"We want the Internet to work on technology that hasn't been invented yet," Cerf said. The architecture of the Internet is insensitive to packets, and the packets don't recognize the difference between video, audio or text, making the network "agnostic" to applications.
Powerful Economic Driver'
"This has been a powerful economic driver for Internet start-ups, including Google, Yahoo! and eBay," Cerf said. "As soon as you begin to try to control content on the Internet, you impair all opportunities for experimentation."
Nearly 80% of U.S. adults are online, and one out of every four of them are engaged in social media that deals specifically with personal finance and investing, according to a new study by the Boston-based Cogent Research.
"Everyone talks about behavioral finance, but people don't have any clue how prevalent it is," said John Meunier, a Cogent principal and founder, speaking to MME during the ICI GMM.
While approximately 70% of the content about personal finance and investing is favorable, roughly one-third of the social networking posts by high-net-worth investors are negative, said Eric Dolan, Cogent's research director.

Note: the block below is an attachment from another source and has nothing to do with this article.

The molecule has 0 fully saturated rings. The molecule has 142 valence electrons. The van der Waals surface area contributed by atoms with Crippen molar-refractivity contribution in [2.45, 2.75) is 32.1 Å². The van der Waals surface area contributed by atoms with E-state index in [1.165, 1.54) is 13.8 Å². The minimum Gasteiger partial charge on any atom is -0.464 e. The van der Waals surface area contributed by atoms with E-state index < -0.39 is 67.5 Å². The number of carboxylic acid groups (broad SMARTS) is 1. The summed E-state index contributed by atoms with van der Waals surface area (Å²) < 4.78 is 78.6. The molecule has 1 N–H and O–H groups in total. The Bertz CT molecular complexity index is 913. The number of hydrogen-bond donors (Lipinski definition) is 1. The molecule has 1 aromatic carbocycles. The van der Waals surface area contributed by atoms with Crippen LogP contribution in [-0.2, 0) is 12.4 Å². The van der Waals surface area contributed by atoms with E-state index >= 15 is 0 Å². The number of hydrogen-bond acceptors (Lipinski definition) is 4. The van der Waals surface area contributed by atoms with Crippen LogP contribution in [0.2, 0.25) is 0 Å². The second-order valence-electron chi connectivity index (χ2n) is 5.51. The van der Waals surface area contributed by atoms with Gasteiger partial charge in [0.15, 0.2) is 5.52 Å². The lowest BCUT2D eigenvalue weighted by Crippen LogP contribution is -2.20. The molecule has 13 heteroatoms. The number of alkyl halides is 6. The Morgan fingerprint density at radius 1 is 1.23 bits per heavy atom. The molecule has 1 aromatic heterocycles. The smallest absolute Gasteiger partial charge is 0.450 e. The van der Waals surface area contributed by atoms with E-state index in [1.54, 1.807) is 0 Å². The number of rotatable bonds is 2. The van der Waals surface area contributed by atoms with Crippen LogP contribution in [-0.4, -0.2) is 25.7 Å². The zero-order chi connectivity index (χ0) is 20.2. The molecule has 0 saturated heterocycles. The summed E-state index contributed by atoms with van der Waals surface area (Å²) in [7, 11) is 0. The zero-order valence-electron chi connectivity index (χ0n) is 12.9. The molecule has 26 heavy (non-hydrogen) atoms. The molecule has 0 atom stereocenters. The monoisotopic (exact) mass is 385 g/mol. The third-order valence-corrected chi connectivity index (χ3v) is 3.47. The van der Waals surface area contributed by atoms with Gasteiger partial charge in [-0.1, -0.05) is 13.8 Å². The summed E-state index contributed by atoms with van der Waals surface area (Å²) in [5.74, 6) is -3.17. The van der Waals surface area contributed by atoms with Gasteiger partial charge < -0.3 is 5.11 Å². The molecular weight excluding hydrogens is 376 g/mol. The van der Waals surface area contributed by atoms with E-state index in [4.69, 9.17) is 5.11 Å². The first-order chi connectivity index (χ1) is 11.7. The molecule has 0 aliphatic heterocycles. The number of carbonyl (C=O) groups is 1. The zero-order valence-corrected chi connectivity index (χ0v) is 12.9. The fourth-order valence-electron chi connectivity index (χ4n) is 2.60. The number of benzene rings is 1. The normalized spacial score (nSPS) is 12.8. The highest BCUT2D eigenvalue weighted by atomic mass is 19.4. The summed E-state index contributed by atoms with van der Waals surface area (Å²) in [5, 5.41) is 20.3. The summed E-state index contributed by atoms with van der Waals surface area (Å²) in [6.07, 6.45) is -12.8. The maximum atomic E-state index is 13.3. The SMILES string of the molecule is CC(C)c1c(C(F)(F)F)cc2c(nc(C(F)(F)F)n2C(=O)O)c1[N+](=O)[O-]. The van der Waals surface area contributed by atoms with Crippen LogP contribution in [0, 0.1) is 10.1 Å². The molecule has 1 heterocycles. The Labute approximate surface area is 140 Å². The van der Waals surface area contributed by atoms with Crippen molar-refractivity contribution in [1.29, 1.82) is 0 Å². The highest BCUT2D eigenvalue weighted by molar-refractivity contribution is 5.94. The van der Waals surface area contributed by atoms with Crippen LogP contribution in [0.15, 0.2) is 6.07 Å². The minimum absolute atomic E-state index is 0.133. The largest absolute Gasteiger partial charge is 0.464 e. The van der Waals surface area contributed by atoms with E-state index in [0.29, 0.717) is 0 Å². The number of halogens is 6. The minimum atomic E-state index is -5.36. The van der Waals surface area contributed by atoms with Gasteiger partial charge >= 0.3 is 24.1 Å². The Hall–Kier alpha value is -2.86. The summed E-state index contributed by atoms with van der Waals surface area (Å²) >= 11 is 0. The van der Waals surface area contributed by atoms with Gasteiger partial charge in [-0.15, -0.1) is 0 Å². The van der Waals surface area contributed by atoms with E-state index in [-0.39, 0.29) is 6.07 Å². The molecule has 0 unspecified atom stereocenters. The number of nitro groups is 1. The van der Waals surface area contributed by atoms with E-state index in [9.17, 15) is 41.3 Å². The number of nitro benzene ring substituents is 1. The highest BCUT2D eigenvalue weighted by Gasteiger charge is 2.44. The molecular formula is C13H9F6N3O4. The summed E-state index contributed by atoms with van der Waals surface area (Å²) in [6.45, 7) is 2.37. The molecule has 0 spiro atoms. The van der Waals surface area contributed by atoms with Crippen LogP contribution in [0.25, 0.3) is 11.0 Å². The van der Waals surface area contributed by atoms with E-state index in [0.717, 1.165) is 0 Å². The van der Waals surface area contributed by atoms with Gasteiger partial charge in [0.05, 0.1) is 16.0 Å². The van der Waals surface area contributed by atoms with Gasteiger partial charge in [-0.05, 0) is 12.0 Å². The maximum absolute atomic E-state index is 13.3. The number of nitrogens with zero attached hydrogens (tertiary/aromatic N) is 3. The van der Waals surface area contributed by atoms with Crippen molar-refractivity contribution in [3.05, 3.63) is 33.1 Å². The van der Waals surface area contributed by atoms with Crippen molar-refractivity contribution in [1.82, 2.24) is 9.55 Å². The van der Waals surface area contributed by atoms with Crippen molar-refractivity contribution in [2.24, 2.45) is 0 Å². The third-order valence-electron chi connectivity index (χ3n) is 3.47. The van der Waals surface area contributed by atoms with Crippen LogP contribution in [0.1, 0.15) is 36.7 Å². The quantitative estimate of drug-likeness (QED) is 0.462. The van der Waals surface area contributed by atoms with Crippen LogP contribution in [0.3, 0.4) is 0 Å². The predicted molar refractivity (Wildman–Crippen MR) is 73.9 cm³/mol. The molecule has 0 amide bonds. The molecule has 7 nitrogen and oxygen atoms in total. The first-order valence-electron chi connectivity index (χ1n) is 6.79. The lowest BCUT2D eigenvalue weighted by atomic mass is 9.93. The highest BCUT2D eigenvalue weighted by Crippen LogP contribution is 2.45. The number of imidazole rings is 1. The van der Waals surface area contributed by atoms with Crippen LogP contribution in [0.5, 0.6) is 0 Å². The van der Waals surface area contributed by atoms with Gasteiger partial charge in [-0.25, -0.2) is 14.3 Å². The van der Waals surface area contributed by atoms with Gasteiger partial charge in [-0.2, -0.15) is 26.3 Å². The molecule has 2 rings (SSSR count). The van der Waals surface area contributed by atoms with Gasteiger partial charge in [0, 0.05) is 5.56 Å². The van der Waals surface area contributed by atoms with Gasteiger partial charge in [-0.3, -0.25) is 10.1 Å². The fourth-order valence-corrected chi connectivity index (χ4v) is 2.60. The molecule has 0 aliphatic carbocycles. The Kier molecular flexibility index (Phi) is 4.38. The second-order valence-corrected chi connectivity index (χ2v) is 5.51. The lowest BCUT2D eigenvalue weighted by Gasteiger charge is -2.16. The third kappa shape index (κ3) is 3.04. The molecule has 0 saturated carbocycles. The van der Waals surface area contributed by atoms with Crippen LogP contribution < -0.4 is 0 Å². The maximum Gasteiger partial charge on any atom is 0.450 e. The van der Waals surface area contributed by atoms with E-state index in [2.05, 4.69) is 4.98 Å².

"Positive or negative, this is casting doubt on the traditional sources of information," Dolan said. "Once the seed of doubt is planted, it doesn't have to be true. We are finding that behaviors follow changing perceptions."
Information can spread rapidly through the Internet, and so can misinformation, he said. In fact, many large investment firms are unaware of rumors or negative information about their company being circulated on the Internet.
Most of these blogs about a company or product aren't under the company's supervision, making it very difficult for agencies to control their public image. It is especially important for companies to monitor the Web to see what other people are saying about them, Dolan said. "You can't control this, but you can go in and mitigate or add to the conversation," he said.
Dolan said 62% of high-net-worth investors changed their investment decision based on peer-generated content they found online.
"There's a danger to dismissing social media as too new, too emerging or too small to think about yet," said Christy White, a principal and chief of operations at Cogent. "HNW investors have taken to social media in big numbers, and they are listening closely to what their peers have to say. Financial services firms that fail to keep up with and engage in this emerging media are basically putting the fate of their brand into the hands of consumers."
Meunier said Cogent's research director Dolan, 29, has been a driving influence in helping the firm stay on top of emerging trends.
The average employee age at Google is 25, Cerf said. "The Google staff is so young, they don't know that you can't do that,'" he said. Technology is changing so fast, many traditional roadblocks have disappeared, he said.
"Darwin was right," Cerf said. "We have to adapt to these new technologies, or we will die."